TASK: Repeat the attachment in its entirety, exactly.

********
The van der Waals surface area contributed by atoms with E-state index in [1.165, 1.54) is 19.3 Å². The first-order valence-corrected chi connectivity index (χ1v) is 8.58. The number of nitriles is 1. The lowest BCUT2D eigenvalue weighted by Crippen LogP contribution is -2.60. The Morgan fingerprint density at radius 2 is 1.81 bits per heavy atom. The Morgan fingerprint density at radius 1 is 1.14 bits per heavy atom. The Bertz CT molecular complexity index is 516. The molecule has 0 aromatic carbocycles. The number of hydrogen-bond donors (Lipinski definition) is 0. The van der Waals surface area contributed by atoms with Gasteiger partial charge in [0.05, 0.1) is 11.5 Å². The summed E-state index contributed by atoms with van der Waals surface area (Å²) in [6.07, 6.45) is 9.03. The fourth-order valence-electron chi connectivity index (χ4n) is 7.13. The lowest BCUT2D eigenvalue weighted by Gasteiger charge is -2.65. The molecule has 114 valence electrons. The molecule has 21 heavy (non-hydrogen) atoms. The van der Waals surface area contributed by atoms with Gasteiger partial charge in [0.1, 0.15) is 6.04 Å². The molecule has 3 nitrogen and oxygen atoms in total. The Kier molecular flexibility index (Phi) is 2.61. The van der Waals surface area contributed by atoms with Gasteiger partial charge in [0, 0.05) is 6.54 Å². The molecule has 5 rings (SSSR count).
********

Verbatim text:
The van der Waals surface area contributed by atoms with E-state index in [1.165, 1.54) is 19.3 Å². The first-order valence-corrected chi connectivity index (χ1v) is 8.58. The number of nitriles is 1. The lowest BCUT2D eigenvalue weighted by Crippen LogP contribution is -2.60. The Morgan fingerprint density at radius 2 is 1.81 bits per heavy atom. The Morgan fingerprint density at radius 1 is 1.14 bits per heavy atom. The Bertz CT molecular complexity index is 516. The molecule has 0 aromatic carbocycles. The number of hydrogen-bond donors (Lipinski definition) is 0. The van der Waals surface area contributed by atoms with Gasteiger partial charge in [0.05, 0.1) is 11.5 Å². The summed E-state index contributed by atoms with van der Waals surface area (Å²) in [6.07, 6.45) is 9.03. The fourth-order valence-electron chi connectivity index (χ4n) is 7.13. The lowest BCUT2D eigenvalue weighted by Gasteiger charge is -2.65. The molecule has 114 valence electrons. The molecule has 21 heavy (non-hydrogen) atoms. The van der Waals surface area contributed by atoms with Gasteiger partial charge in [0.1, 0.15) is 6.04 Å². The molecule has 3 nitrogen and oxygen atoms in total. The Kier molecular flexibility index (Phi) is 2.61. The van der Waals surface area contributed by atoms with Gasteiger partial charge in [0, 0.05) is 6.54 Å². The molecule has 5 rings (SSSR count).